WHO/Food Add./24.65
    FAO Nutrition Meetings
    Report Series No. 38A


    The content of this document is the result of the deliberations of the
    Joint FAO/WHO Expert Committee on Food Additives which met 8-17
    December 1964a


    a Eighth Report of the Joint FAO/WHO Expert Committee on Food
    Additives, Wld Hlth Org. techn. Rep. Ser., 1965, 309; FAO
    Nutrition Meetings Report Series 1965, 38.


    CHEMICAL NAMES        Tartaric acid; 2,3-dihydroxysuccinic acid



    MOLECULAR WEIGHT      150.09

    DEFINITION            Tartaric acid contains not less than 99.5% of
                          C4H6O6 after drying to constant weight at

    DESCRIPTION           A colourless or translucent, odourless,
                          crystalline solid with an acid taste.  1 g is
                          soluble in 0.8 ml of water or 3 ml of ethanol.

    NATURAL OCCURRENCE    Tartaric acid occurs in many fruits, either
                          free or combined with potassium, calcium or
                          magnesium.  It may constitute from 60-80% of
                          the non-volatile acid in wine.

    USE                   As a synergist with antioxidants and as an
                          acidic constituent in some baking powders.

    Biological Data

    Biochemical aspects

    Tartaric acid is metabolically inert in the human body.1,2,3,4  When
    taken by mouth, only about 20% of ingested tartrate is eliminated in
    the urine; the reminder is not absorbed but destroyed in the
    intestinal tract by bacterial action.

    Acute toxicity

    In the mouse, the LD50 of the sodium salt administered by mouth was
    found to be 4360 mg/kg body-weight.5

    Tartaric acid administered by stomach tube in a dose of 5000 mg/kg was
    fatal to a dog.6

    Three out of 7 male rabbits died following oral administration of
    disodium tartrate in an average dose of 5290 mg/kg; while 6 male
    rabbits survived an average oral dose of 3680 mg/kg.5

    Short-term studies

    Rabbit.  Three rabbits survived 17 consecutive daily feedings of
    disodium tartrate in an average dosage of 1150 mg/kg; whereas average
    dosages of 3680 mg/kg killed 3 out of 6 rabbits in 6 to 19 consecutive
    daily feedings.5

    Dog.  Tartaric acid was administered in daily oral doses of 990
    mg/kg to each of 4 dogs for 90-114 days.  Casts appeared in the urine
    of 3 dogs; the blood chemistry remained normal except in 1 dog in
    which azotaemia developed with death in 90 days.  Weight changes
    varied from a gain of 30% to a loss of 32%.7

    Long-term studies

    Rat.  Groups of 24 rats (12 of each sex) were fed diets containing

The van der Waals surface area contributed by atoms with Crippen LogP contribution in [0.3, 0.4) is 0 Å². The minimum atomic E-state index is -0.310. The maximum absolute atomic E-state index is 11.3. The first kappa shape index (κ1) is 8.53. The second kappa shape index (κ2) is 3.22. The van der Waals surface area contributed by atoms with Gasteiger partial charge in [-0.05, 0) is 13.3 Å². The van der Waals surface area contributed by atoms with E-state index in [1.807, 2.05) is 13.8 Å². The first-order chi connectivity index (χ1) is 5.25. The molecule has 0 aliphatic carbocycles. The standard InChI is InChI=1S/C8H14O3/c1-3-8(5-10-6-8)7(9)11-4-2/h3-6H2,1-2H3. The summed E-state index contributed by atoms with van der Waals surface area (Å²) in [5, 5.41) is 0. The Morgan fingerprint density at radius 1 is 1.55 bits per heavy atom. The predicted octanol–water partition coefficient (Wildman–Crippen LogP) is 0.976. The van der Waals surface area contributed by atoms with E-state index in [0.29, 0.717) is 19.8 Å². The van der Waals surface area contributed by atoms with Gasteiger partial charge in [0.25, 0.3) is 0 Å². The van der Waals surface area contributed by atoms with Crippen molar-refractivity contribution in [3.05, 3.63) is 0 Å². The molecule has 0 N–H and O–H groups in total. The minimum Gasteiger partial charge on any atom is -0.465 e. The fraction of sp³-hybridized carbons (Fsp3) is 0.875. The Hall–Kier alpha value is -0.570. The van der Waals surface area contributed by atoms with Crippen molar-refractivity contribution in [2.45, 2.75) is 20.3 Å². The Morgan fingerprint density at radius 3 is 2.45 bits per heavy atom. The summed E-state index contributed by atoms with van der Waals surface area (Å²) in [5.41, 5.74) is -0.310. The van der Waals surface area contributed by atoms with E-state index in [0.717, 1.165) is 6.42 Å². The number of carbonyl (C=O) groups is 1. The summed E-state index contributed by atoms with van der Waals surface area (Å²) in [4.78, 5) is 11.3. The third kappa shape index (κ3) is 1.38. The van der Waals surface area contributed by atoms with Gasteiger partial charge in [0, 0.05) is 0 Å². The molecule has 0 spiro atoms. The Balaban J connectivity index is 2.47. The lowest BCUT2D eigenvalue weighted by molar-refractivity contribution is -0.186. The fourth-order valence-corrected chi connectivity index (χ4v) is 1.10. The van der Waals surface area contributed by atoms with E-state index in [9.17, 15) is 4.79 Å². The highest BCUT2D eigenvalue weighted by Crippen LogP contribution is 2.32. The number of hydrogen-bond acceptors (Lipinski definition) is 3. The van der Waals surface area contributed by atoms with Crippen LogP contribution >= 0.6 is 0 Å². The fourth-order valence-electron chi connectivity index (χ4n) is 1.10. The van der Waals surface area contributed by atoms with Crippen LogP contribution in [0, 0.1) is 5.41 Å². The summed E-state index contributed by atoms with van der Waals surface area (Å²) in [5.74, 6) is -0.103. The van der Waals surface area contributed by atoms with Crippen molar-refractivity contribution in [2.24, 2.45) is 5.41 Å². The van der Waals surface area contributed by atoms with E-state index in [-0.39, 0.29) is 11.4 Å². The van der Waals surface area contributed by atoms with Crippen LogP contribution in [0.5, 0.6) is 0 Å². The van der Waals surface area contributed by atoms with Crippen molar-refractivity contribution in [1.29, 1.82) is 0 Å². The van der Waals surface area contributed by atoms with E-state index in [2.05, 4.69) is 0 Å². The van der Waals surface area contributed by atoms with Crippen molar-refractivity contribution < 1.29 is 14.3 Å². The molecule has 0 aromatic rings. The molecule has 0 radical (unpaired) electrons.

0.1%, 0.5%, 0.8% and 1.2% of tartaric acid for a period of 2 years.  A
    group of 48 rats served as controls.  No significant toxic effects
    were observed in any of the groups as determined by growth rate (for
    the first year), mortality throughout the experiment, and gross and
    microscopic findings at the end of the 2-year, period.  An
    exceptionally thorough microscopic pathological examination was
    carried out.8

    Comments on experimental studies reported

    In the Seventh Report of the Joint FAO/WHO Expert Committee on Food
    Additives (page 63), evaluations of sodium tartrate and potassium
    sodium tartrate are presented with the comment that the evaluation of
    tartaric acid in the Sixth Report may have been unduly restrictive in
    comparison with that of the tartrates.  The present re-evaluation is
    made after reconsideration of the data used previously in the light of
    this comment.


    Level causing no significant toxicological effect in the rat

    1.2% (= 12 000 ppm) in the diet, equivalent to 600 mg/kg body-weight
    per day.

    Estimate of acceptable daily intakes for man

    The total daily intake of tartrate should not exceed:

                                         mg/kg body-weight

             Unconditional acceptance           0-6
             Conditional acceptance             6-20


    1.  Underhill, F. P., Peterman, F. I. & Krause, A. G. (1931) J.
    Pharmacol. exp. Ther., 43, 351

    2.  Underhill, F. P., Leonard, C. S., Gross, E. G. & Joleski, T. C.
    (1931) J. Pharmacol. exp. Ther., 43, 359

    3.  Underhill. F. P., Peterman, F. I., JoleskI, T. C. & Leonard, C. S.
    (1931) J. Pharmacol. exp. Ther., 43, 381

    4.  Finkle, P. (1933) J. biol. Chem., 100, 349

    5.  Locke, A., Locke, R. B., Schlesinger, H. & Carr, H. (1942) J.
    Amer. pharm. Ass., sci. Ed., 31, 12

    6.  Sourkes, T. L. & Koppanyi, T. (1950) J. Amer. pharm. Ass., sci.
    Ed., 34, 275

    7. Krop, S. & Gold, H. (1945) J. Amer. pharm. Ass., sci. Ed., 34, 86

    8. Fitzhugh, O. G. & Nelson, A. A. (1947) J. Amer. pharm. Ass., sci.
    Ed., 36, 217

    See Also:
       Toxicological Abbreviations
       Tartaric acid (ICSC)